Bostock, ECS and Kirkby, KC and Taylor, BVM, The current status of the ketogenic diet in psychiatry, Frontiers in Psychiatry, 8 Article 43. ISSN 1664-0640 (2017) [Refereed Article]
Copyright 2016 the authors. Licensed under Creative Commons Attribution 4.0 International (CC BY 4.0) https://creativecommons.org/licenses/by/4.0/ This Document is Protected by copyright and was first published by Frontiers. All rights reserved. It is reproduced with permission.
Background: The ketogenic diet (KD) has been used in treatment-resistant epilepsy since the 1920s. It has been researched in a variety of neurological conditions in both animal models and human trials. The aim of this review is to clarify the potential role of KD in psychiatry.
Methods: Narrative review of electronic databases PubMED, PsychINFO, and Scopus.
Results: The search yielded 15 studies that related the use of KD in mental disorders including anxiety, depression, bipolar disorder, schizophrenia, autism spectrum disorder (ASD), and attention deficit hyperactivity disorder (ADHD). These studies comprised nine animal models, four case studies, and two open-label studies in humans. In anxiety, exogenous ketone supplementation reduced anxiety-related behaviors in a rat model. In depression, KD significantly reduced depression-like behaviors in rat and mice models in two controlled studies. In bipolar disorder, one case study reported a reduction in symptomatology, while a second case study reported no improvement. In schizophrenia, an open-label study in female patients (n = 10) reported reduced symptoms after 2 weeks of KD, a single case study reported no improvement. In a brief report, 3 weeks of KD in a mouse model normalized pathological behaviors. In ASD, an open-label study in children (n = 30) reported no significant improvement; one case study reported a pronounced and sustained response to KD. In ASD, in four controlled animal studies, KD significantly reduced ASD-related behaviors in mice and rats. In ADHD, in one controlled trial of KD in dogs with comorbid epilepsy, both conditions significantly improved.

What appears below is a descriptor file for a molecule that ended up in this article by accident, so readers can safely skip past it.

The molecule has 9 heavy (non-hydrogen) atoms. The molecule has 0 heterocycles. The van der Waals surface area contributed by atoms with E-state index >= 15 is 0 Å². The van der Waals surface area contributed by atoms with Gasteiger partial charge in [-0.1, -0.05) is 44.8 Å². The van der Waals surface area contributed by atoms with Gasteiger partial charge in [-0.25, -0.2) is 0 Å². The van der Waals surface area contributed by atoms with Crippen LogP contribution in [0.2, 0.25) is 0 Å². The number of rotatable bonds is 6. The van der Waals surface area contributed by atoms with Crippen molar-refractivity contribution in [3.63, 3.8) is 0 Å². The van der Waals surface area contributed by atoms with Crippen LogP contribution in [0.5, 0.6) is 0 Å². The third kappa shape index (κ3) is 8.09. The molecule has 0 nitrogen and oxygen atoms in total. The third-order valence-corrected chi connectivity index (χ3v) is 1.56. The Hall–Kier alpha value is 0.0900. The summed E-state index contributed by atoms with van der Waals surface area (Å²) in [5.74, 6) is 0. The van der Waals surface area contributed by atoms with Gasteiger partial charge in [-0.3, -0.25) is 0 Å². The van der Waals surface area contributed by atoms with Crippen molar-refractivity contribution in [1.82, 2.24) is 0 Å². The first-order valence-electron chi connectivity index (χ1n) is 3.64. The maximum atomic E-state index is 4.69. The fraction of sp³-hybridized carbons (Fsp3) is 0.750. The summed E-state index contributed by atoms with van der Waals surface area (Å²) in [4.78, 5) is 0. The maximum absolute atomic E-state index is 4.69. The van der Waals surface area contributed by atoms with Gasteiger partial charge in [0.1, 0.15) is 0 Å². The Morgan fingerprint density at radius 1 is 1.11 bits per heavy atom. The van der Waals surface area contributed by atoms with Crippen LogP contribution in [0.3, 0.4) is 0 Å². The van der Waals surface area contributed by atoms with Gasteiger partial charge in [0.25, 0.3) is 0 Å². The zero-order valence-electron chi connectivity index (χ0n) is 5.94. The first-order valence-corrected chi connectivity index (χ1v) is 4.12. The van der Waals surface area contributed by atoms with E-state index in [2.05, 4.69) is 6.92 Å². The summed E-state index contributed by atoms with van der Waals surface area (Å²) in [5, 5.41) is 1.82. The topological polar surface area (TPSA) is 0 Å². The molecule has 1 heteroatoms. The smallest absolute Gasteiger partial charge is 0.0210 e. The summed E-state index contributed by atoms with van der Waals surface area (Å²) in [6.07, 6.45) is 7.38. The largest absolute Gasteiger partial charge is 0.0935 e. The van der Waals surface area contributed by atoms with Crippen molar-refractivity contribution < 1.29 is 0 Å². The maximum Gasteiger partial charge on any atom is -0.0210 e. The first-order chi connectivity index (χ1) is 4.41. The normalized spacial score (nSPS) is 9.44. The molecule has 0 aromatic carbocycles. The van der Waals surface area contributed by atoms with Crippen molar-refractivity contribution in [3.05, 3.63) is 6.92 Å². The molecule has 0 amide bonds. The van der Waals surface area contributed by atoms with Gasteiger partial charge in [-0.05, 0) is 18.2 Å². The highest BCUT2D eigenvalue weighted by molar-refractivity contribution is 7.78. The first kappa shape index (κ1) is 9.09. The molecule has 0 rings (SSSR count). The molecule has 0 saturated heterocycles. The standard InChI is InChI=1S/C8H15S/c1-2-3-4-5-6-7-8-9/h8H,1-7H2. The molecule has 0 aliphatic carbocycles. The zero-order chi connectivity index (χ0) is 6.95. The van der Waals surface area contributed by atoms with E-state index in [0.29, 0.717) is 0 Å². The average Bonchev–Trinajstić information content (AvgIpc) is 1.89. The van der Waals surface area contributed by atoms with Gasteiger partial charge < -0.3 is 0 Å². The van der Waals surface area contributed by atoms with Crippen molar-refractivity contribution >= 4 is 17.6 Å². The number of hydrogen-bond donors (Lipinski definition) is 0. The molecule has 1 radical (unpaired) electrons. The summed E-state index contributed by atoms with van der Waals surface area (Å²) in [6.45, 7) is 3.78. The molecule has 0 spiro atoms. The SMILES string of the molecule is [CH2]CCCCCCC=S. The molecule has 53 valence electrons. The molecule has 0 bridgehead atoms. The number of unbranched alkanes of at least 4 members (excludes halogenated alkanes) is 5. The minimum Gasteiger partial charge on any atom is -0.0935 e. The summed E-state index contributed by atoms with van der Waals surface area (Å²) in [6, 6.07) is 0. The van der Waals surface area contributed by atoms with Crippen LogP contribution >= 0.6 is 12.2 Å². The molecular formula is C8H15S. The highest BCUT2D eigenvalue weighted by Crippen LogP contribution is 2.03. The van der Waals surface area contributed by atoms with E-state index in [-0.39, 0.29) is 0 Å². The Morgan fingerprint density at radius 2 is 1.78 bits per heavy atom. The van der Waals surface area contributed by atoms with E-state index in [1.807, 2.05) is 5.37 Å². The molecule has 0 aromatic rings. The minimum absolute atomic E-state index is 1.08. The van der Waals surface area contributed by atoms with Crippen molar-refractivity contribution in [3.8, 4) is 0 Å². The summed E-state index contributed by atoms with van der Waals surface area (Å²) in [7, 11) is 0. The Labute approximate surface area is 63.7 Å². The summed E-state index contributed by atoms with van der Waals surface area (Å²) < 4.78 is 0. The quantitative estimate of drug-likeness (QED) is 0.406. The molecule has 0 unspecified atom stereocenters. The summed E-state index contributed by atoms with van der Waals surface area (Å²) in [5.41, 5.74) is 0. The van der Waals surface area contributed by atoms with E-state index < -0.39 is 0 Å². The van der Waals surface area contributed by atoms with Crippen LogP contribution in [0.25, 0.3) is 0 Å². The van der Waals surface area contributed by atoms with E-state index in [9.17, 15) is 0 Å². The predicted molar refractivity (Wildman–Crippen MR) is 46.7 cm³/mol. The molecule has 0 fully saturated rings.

Conclusion: Despite its long history in neurology, the role of KD in mental disorders is unclear. Half of the published studies are based on animal models of mental disorders with limited generalizability to the analog conditions in humans. The review lists some major limitations including the lack of measuring ketone levels in four studies and the issue of compliance to the rigid diet in humans. Currently, there is insufficient evidence for the use of KD in mental disorders, and it is not a recommended treatment option. Future research should include long-term, prospective, randomized, placebo-controlled crossover dietary trials to examine the effect of KD in various mental disorders.
|Item Type:||Refereed Article|
|Keywords:||ketogenic diet, psychiatry, mental disorders, ketones, epilepsy|
|Research Division:||Medical and Health Sciences|
|Research Group:||Public Health and Health Services|
|Research Field:||Mental Health|
|Objective Group:||Public Health (excl. Specific Population Health)|
|Objective Field:||Mental Health|
|UTAS Author:||Bostock, ECS (Miss Emmanuelle Bostock)|
|UTAS Author:||Kirkby, KC (Professor Kenneth Kirkby)|
|UTAS Author:||Taylor, BVM (Professor Bruce Taylor)|
|Web of Science® Times Cited:||17|
|Downloads:||74 View Download Statistics|
Repository Staff Only: item control page